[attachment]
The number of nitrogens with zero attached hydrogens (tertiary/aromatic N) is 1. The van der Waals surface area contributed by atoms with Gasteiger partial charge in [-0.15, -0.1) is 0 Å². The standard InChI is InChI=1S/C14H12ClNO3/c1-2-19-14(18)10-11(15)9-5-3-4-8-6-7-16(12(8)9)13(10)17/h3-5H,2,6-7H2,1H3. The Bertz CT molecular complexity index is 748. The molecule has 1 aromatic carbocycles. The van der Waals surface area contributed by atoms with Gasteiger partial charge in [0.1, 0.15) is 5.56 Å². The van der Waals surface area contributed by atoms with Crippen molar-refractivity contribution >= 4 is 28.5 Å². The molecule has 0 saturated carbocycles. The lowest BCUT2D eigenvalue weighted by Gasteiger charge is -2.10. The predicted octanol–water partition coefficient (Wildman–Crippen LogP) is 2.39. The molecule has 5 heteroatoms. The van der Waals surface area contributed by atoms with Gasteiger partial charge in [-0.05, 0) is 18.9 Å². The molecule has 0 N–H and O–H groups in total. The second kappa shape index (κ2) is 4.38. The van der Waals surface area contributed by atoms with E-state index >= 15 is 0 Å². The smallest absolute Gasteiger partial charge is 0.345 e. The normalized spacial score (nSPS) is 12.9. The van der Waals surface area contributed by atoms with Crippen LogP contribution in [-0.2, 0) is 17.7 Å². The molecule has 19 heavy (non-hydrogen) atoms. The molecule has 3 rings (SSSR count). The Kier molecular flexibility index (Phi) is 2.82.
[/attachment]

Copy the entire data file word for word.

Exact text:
The number of nitrogens with zero attached hydrogens (tertiary/aromatic N) is 1. The van der Waals surface area contributed by atoms with Gasteiger partial charge in [-0.15, -0.1) is 0 Å². The standard InChI is InChI=1S/C14H12ClNO3/c1-2-19-14(18)10-11(15)9-5-3-4-8-6-7-16(12(8)9)13(10)17/h3-5H,2,6-7H2,1H3. The Bertz CT molecular complexity index is 748. The molecule has 1 aromatic carbocycles. The van der Waals surface area contributed by atoms with Gasteiger partial charge in [0.1, 0.15) is 5.56 Å². The van der Waals surface area contributed by atoms with Crippen molar-refractivity contribution >= 4 is 28.5 Å². The molecule has 0 saturated carbocycles. The lowest BCUT2D eigenvalue weighted by Gasteiger charge is -2.10. The predicted octanol–water partition coefficient (Wildman–Crippen LogP) is 2.39. The molecule has 5 heteroatoms. The van der Waals surface area contributed by atoms with Gasteiger partial charge in [-0.05, 0) is 18.9 Å². The molecule has 0 N–H and O–H groups in total. The second kappa shape index (κ2) is 4.38. The van der Waals surface area contributed by atoms with E-state index >= 15 is 0 Å². The smallest absolute Gasteiger partial charge is 0.345 e. The normalized spacial score (nSPS) is 12.9. The van der Waals surface area contributed by atoms with Crippen LogP contribution in [-0.2, 0) is 17.7 Å². The molecule has 19 heavy (non-hydrogen) atoms. The molecule has 3 rings (SSSR count). The Kier molecular flexibility index (Phi) is 2.82.